Suicide bombing near hotel kills six Iraqis
Army official: Security staff 'prevented a greater loss of life'
BAGHDAD, Iraq (CNN) -- Six Iraqis died and 32 people, including three U.S. soldiers, were wounded Sunday in a suicide car bombing near the Baghdad Hotel, which houses Americans and members of the Iraqi Governing Council, U.S. and Iraqi officials said.
Iraqi security forces fired at the vehicle as it drove through a checkpoint and down a side street near the hotel, where it detonated, said Col. Peter Mansoor, a U.S. Army spokesman at the scene.
At least one car exploded about 100 meters from the Baghdad Hotel about 12:50 p.m. (5:50 a.m. EDT). A Pentagon official in Washington said two cars were involved and both exploded.
Two suicide bombers -- whose nationalities remain unknown -- died, the Coalition Provisional Authority said, although by early Monday it was still unclear how many vehicles were involved in the attack.
"Whether or not both cars had explosives in them has yet to be determined. That will have to be the result of some forensic investigation," said Lt. Col. George Krivo, a spokesman for the U.S.-led coalition occupying Iraq,
The hotel houses members of the Coalition Provisional Authority, the U.S.-led administration in Iraq, spokesman Charles Heatley said. It also houses members of the U.S.-appointed Iraqi Governing Council, the nucleus of the Bush administration's hopes for a future Iraqi government.
The attack reduced nearby structures to rubble and shattered windows blocks away, but the hotel itself was not damaged.
Mansoor said: "As far as I know, there were no casualties inside the hotel, and the building was undamaged. [Security forces] did their job, and they prevented a greater loss of life. The security worked."
Ahmed Kathmn, a senior official of the Iraqi Interior Ministry, said most of the six dead were Iraqi police and security personnel. It was unclear whether the death toll included anyone involved in the bombing.
Kathmn and a doctor at nearby Kindi Hospital said 32 people were wounded in the attack.
At least two of the security officers who died were working for a U.S. company to provide security for the hotel, a U.S. official in Baghdad told CNN.
One U.S. soldier suffered a broken arm; the others suffered only minor wounds, Krivo said.
Eyewitness Jamal Aldean told CNN a car was trying to get past a concrete barrier at the checkpoint when guards opened fire.
"I saw a car coming very fast. It was a white, small one. It hit the barrier," he said. "One of the guards said, 'Shoot it.' He fired at it, and it exploded immediately. It burned the others.
"I want to say it was a cowardly act," Aldean said. "What are those terrorists aiming at? What do they want? All the injured are Iraqis."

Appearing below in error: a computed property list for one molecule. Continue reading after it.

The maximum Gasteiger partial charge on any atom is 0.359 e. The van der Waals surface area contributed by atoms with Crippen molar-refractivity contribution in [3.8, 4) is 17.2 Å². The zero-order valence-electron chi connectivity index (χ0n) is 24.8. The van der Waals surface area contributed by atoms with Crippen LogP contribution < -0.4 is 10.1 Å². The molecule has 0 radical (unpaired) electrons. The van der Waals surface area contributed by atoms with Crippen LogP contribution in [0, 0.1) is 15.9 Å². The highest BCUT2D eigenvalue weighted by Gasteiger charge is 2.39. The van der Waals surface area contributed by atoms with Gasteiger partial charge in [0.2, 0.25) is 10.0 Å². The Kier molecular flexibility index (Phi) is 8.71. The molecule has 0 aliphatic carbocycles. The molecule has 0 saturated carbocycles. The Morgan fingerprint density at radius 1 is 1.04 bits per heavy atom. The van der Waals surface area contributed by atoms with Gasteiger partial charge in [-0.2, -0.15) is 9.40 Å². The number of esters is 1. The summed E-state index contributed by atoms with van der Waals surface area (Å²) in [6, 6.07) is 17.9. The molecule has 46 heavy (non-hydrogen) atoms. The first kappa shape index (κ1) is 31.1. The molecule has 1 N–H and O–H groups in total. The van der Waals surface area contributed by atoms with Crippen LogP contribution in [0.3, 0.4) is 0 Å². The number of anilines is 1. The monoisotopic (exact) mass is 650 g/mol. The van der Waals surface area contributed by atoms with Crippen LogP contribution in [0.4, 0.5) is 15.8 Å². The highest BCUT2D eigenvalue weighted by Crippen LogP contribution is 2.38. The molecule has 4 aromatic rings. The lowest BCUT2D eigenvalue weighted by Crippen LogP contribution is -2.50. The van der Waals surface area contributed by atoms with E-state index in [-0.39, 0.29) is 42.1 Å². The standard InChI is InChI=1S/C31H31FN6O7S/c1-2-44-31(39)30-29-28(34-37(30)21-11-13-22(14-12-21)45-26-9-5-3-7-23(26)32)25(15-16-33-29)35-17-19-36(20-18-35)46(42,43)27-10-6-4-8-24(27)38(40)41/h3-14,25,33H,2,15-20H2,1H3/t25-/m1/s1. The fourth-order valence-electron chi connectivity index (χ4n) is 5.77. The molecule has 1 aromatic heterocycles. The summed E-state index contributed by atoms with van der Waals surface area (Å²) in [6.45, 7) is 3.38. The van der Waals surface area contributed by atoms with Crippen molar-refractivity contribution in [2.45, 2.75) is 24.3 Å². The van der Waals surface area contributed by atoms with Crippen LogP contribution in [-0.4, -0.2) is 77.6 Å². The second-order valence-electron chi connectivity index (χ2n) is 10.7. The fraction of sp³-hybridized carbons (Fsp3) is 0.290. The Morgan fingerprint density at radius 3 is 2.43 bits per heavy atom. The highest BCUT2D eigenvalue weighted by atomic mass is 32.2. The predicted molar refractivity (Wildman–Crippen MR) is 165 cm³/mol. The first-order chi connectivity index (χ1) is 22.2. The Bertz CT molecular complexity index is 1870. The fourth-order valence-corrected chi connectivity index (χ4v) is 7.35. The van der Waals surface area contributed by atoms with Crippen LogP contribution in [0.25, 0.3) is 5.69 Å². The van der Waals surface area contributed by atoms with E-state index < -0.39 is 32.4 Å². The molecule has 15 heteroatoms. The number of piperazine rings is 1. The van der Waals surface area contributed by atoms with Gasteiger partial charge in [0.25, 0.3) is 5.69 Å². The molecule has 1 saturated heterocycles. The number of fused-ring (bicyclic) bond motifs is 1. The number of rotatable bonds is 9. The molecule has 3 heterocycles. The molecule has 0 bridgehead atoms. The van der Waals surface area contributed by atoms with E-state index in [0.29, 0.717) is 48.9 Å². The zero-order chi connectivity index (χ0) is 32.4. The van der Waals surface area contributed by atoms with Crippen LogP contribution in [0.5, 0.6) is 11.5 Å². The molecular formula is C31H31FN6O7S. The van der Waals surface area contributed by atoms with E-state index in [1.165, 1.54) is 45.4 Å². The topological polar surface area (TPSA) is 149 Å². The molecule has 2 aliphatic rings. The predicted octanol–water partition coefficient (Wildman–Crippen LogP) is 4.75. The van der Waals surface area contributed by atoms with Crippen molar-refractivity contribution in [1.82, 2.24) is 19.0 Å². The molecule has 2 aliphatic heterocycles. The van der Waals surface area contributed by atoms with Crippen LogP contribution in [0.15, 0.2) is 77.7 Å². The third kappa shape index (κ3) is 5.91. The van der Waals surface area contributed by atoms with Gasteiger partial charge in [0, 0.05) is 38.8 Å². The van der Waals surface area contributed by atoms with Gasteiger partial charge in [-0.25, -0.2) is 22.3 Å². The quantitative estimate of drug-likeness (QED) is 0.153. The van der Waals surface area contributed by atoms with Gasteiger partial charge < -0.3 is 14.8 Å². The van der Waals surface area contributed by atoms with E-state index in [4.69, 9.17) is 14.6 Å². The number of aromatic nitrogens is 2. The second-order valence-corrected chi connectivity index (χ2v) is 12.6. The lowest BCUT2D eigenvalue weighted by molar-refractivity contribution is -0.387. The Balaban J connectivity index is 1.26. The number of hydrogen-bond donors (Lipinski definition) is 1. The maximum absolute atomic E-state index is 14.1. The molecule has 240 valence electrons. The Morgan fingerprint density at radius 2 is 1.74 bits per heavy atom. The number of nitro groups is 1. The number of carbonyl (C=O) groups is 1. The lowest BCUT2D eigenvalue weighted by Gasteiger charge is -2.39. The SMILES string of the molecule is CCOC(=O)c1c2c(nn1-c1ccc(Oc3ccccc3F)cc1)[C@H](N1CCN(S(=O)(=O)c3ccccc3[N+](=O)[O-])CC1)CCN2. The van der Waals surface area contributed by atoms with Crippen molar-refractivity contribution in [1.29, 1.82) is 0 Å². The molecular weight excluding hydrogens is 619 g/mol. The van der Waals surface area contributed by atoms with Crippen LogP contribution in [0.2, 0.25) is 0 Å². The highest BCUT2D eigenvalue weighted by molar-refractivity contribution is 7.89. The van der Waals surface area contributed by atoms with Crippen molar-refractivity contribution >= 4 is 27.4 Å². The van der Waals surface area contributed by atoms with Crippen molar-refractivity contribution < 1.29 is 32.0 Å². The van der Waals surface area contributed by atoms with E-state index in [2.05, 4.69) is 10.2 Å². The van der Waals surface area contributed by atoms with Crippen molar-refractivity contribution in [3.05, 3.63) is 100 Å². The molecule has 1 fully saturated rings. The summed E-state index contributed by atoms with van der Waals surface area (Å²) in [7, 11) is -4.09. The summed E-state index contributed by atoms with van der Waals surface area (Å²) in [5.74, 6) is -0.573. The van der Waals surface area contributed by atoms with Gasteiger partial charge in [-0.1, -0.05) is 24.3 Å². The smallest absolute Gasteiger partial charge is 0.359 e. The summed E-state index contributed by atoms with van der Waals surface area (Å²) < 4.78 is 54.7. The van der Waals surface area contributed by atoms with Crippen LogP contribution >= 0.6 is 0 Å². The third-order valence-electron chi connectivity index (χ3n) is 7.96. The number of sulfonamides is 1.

In Washington, the State Department condemned the attack "in the strongest terms possible.
"Our deepest condolences go out to the families and loved ones of the Iraqi citizens killed in this attack," State Department spokeswoman Amanda Batt said. "U.S. officials in Baghdad will be working closely with Iraqi security officials to ensure that those behind this attack are brought to justice."
The attack came shortly after recent speeches by President Bush and other administration officials saying the U.S. reconstruction strategy in Iraq is on target.
Krivo said the number of attacks in Baghdad has remained constant in recent weeks but have become more lethal.
"As we get down to the rotten core of terrorists who seem to be intent [on] re-establishing the oppressive regime that was here, for their own personal gain, they will get more and more desperate and they will take measures that are more and more outrageous," he said.
L. Paul Bremer, the U.S. administrator in Iraq, released a statement expressing his condolences to the families of those wounded and killed.
"The terrorists... will do anything, including taking the lives of innocent Iraqis, to draw attention away from the extraordinary progress made since liberation," Bremer said.
Tall concrete barriers were installed around the hotel and the block behind it in recent weeks after a series of bombings targeting U.S.- and coalition-linked organizations beginning in early August.
Four bombings targeting U.S. and coalition-linked organizations have occurred in Iraq since early August. More than 120 people died in those bombings.
• Earlier Sunday, an explosion ripped through a convoy carrying a Shiite cleric in central Baghdad, injuring at least four people, witnesses told CNN. An improvised explosive device was planted in a streetlight near Baghdad's Medical City, and damaged three of the cars in Hussein Al-Shami's convoy. It is not clear whether Al-Shami was injured in the attack. (Full story)
• U.S. troops detained six people in three separate raids Sunday near Saddam Hussein's hometown of Tikrit, according to coalition officials. Those detained were suspected of manufacturing improvised explosive devices, and U.S. forces also confiscated AK-47 assault rifles and one shotgun in the raids, coalition sources said.